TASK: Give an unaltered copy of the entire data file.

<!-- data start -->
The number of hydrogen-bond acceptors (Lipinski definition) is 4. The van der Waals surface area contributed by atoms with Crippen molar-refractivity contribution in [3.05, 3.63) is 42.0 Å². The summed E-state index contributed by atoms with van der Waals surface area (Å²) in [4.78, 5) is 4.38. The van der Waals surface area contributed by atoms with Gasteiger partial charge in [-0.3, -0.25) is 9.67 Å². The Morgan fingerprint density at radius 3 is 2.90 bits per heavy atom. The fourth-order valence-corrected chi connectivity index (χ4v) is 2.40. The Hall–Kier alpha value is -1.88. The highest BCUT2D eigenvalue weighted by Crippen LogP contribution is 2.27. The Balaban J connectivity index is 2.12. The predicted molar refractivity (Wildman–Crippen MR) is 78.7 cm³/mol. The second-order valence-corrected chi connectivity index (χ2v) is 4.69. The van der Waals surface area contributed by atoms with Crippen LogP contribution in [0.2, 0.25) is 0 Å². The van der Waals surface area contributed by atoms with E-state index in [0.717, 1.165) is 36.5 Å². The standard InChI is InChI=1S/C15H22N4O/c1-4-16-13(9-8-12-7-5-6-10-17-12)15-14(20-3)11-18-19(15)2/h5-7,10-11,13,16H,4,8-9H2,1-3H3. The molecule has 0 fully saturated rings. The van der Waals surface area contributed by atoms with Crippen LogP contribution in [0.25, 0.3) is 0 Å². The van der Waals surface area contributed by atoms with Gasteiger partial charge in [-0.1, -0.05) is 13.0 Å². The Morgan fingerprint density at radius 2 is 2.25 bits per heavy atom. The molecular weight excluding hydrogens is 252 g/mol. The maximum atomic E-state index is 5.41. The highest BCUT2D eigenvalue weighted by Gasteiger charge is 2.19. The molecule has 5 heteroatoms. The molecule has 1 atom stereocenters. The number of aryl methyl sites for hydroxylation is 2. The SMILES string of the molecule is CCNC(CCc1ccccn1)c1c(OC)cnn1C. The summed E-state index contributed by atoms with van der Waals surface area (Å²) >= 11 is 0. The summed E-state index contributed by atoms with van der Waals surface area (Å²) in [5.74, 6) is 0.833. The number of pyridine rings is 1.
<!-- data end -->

The number of hydrogen-bond acceptors (Lipinski definition) is 4. The van der Waals surface area contributed by atoms with Crippen molar-refractivity contribution in [3.05, 3.63) is 42.0 Å². The summed E-state index contributed by atoms with van der Waals surface area (Å²) in [4.78, 5) is 4.38. The van der Waals surface area contributed by atoms with Gasteiger partial charge in [-0.3, -0.25) is 9.67 Å². The Morgan fingerprint density at radius 3 is 2.90 bits per heavy atom. The fourth-order valence-corrected chi connectivity index (χ4v) is 2.40. The Hall–Kier alpha value is -1.88. The highest BCUT2D eigenvalue weighted by Crippen LogP contribution is 2.27. The Balaban J connectivity index is 2.12. The predicted molar refractivity (Wildman–Crippen MR) is 78.7 cm³/mol. The second-order valence-corrected chi connectivity index (χ2v) is 4.69. The van der Waals surface area contributed by atoms with Crippen LogP contribution in [0.2, 0.25) is 0 Å². The van der Waals surface area contributed by atoms with E-state index in [0.717, 1.165) is 36.5 Å². The standard InChI is InChI=1S/C15H22N4O/c1-4-16-13(9-8-12-7-5-6-10-17-12)15-14(20-3)11-18-19(15)2/h5-7,10-11,13,16H,4,8-9H2,1-3H3. The molecule has 0 fully saturated rings. The van der Waals surface area contributed by atoms with Crippen LogP contribution in [0.25, 0.3) is 0 Å². The van der Waals surface area contributed by atoms with Gasteiger partial charge in [-0.1, -0.05) is 13.0 Å². The Morgan fingerprint density at radius 2 is 2.25 bits per heavy atom. The molecular weight excluding hydrogens is 252 g/mol. The maximum atomic E-state index is 5.41. The highest BCUT2D eigenvalue weighted by Gasteiger charge is 2.19. The molecule has 5 heteroatoms. The molecule has 1 atom stereocenters. The number of aryl methyl sites for hydroxylation is 2. The SMILES string of the molecule is CCNC(CCc1ccccn1)c1c(OC)cnn1C. The summed E-state index contributed by atoms with van der Waals surface area (Å²) >= 11 is 0. The summed E-state index contributed by atoms with van der Waals surface area (Å²) in [5.74, 6) is 0.833. The number of pyridine rings is 1.